Len Hauss, a five-time Pro Bowler who started 192 consecutive games for the Washington franchise at center, passed away on Dec. 15 in his hometown of Jesup, Georgia. He was 79.
Hauss was drafted in the ninth round of the 1964 NFL Draft and made his first start against the St. Louis Cardinals during his rookie season. Despite playing with injuries at the start of his career, Hauss never missed a game in his time with Washington and helped Washington reach a Super Bowl during the 1972 season.
"There were times I was told I should not play [because of injuries]," Hauss said in Jim Gehman's book, "Then Gibbs Said to Riggins." "But most, I guess, all of the times I was told, 'But it's up to you.' So if it were up to me, my decision would be, if I can play, I play."
At 6-foot-2 and weighing 235 pounds in the NFL, Hauss didn't start his playing career as a center. He was a fullback for Jesup High School and rushed for 1,500 yards during his senior season, helping his team earn a state championship.
Once he joined the college ranks at the University of Georgia, one of his coaches recommended that he make the switch to the offensive line.
"He asked me if I would rather be the first-team center or the third-team fullback," Hauss said in a Washington Post article. "What could I say?"
The move proved to be a smart one for Hauss. He was an All-Southeastern Conference player in his sophomore season.
Once Hauss joined Washington, it took some time for the team to see consistent success. Hauss' first five seasons ended with a losing record. Hauss, meanwhile, was coming into his own, with three Pro Bowl votes from 1966-70.
Hauss blocked for a long list of Washington legends, including the likes of quarterback Sonny Jurgensen and running back John Riggins. Jurgensen went on to lead the NFL in several single-season categories during his time with Hauss and was elected to four Pro Bowls, while Riggins.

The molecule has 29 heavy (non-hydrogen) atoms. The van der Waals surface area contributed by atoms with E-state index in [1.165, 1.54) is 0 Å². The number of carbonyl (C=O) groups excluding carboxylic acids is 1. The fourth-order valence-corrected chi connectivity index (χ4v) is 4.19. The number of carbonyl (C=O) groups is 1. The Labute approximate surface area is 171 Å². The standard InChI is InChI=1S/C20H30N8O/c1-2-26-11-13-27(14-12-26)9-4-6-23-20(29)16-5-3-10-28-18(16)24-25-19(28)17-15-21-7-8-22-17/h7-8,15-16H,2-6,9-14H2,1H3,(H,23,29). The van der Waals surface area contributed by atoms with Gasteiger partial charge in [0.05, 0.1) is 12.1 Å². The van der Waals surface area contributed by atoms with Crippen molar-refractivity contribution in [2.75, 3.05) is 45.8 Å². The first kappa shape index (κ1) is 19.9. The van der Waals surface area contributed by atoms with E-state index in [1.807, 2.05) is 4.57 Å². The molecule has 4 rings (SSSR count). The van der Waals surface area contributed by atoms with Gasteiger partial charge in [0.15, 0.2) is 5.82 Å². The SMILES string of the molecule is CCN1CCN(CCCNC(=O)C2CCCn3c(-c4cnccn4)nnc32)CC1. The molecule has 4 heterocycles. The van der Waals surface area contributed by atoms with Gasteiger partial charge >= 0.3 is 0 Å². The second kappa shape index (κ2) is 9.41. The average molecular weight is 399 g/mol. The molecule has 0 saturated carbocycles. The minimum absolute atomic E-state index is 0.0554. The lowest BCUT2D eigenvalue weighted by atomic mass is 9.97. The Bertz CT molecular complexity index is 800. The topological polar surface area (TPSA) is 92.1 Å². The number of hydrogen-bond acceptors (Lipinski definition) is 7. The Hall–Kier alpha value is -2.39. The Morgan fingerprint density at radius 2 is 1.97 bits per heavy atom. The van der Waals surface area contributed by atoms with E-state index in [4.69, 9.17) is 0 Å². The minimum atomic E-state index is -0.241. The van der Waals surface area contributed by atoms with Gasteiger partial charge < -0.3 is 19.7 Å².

"You kind of have to understand the game pretty well, but every record that Sonny holds for [Washington], every record that Larry holds, every record that Jerry Smith, Charley Taylor, Bobby Mitchell holds, I snapped the ball," Hauss said. "Every one of their superior days was a superior day for me."
During the 1972 season, Hauss' final Pro Bowl year, Washington went on a tear to win the NFC Championship thanks to nine straight wins spanning from November to December. Washington blew past the Green Bay Packers and Dallas Cowboys before ultimately losing in Super VII to the Miami Dolphins. WIth help from Hauss and the rest of the offensive line, Washington rushed for 2,082 yards and 17 touchdowns, averaging 4.1 yards per attempt.
There are times when Hauss wished that the contributions of offensive linemen were appreciated more often, but the part Hauss played for Washington will never be forgotten.
""Years from now, when someone asks me what I did in pro ball," Hauss said in The Post's obituary. "I'll be able to say: 'You remember back when Larry Brown gained 1,200 yards in one season? Well, I snapped the ball and blocked for him. You remember when Sonny Jurgensen threw X number of touchdown passes? Well, this ol' boy snapped him the ball each time.' "